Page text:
When we first start fly fishing, we just hope to catch a fish. Any fish. Then, if we’re lucky — and maybe a little crazy — we are the ones who get hooked.
Somewhere between getting hooked on fly fishing and the rest of our lives, we stumble across a moment that’s all about the fish, and, at the same moment, not about the fish at all.
My first moment like this happened on a day when I walked into jail.
It was stinging cold winter morning on South Puget Sound. I had taken a job with The Olympian newspaper, and it was my turn to work the weekend.
At a daily newspaper, working the weekend means listening to the police scanner, going by the city police station to check the arrest reports and stopping by the county jail to look over even more arrest logs.
South Puget Sound in Washington state swims through rain most of each winter. Water falling from the sky is part of the deal, much like the tides flowing in and out of Puget Sound or the moss growing on the truck bumper. It rains for weeks. On this day, thick, cold fog drifted in the river valleys and flowed over Olympia. The warmer saltwater of Puget Sound steamed into the cold air, and the sun was a distant memory.
This was my third day of the Police Beat, and I felt beaten down as I walked through the thick mist to the jail’s sally port and pressed the security button. The Sheriff’s deputy on duty buzzed me in, and I entered the office area where the arrest logs were kept. Two deputies hunched over steaming bowls of savory beef stew while a trusty slowly pushed a grey mop over the floor.
The arrest reports told — in cop shorthand — tales of a wife beating, a meth lab, a heroin overdose and a bar fight. As I jotted down the sordid details, the odor of the jail — the sharp, chemical smell of floor cleaner, the sour, musty scent of unwashed humans and the stale aroma of cafeteria food settled around me.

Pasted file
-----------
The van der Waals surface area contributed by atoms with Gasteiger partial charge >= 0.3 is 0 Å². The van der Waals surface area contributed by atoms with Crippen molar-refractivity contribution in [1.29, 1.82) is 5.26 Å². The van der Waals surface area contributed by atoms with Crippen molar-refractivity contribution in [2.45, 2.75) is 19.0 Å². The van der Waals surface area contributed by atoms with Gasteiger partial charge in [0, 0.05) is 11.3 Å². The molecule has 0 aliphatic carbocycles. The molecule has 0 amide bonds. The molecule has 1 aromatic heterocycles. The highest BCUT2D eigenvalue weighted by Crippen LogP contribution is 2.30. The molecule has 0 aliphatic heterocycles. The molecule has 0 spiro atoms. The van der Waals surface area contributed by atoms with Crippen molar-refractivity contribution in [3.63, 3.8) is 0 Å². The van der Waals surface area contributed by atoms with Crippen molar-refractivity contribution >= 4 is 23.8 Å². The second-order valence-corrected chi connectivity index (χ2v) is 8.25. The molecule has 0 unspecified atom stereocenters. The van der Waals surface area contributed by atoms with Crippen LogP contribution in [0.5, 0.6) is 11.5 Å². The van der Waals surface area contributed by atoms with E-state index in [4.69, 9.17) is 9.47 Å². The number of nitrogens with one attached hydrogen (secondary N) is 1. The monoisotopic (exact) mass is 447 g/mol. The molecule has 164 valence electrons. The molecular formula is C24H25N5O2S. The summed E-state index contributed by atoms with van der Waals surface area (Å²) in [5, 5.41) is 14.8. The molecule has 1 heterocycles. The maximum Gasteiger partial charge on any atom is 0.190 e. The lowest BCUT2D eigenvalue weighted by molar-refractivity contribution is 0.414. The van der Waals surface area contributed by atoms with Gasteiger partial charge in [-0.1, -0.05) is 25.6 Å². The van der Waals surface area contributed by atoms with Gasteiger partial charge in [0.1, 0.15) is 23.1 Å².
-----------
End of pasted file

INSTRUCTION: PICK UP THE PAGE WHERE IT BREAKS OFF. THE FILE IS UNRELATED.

How could all this pain and horror happen in such a nice city? I got up to go, and the trustee smiled, exposing black teeth and empty gaps — the mouth of a lifelong junkie or meth tweaker. I felt trapped in this big, dense concrete and steel tomb. I walked, although I wanted to run, back to the sally port and got buzzed out. I ran back to my Subaru station wagon. It was time for lunch, but the stench of the jail still lingered in my nostrils. And that awful, black, decaying mouth was stuck in my mind. So much sadness and waste.
I started driving, and I found myself heading for a county park that had a Puget Sound beach. I parked and pulled waders out of the plastic tub in the back. I rigged up my fly rod and walked to the beach.
Living near Puget Sound made it easy to fly fish for sea-run cutthroat and resident coho salmon, and this beach was a 10-minute drive from the newspaper building.
The tide was falling, and I knew that the receding water would slowly expose a gravel bar. Tidal flows in Puget Sound are strong, and a rip — the seam between fast and slow water — would form at the end of the gravel bar. Rips concentrate food, and they funnel food to hungry sea-run cutthroat trout.
The hope was to find one or two sea-run cutthroat trout in that rip. I needed to see, touch and feel something clean and perfect on this cold, murky, depressing day.
I found so much more.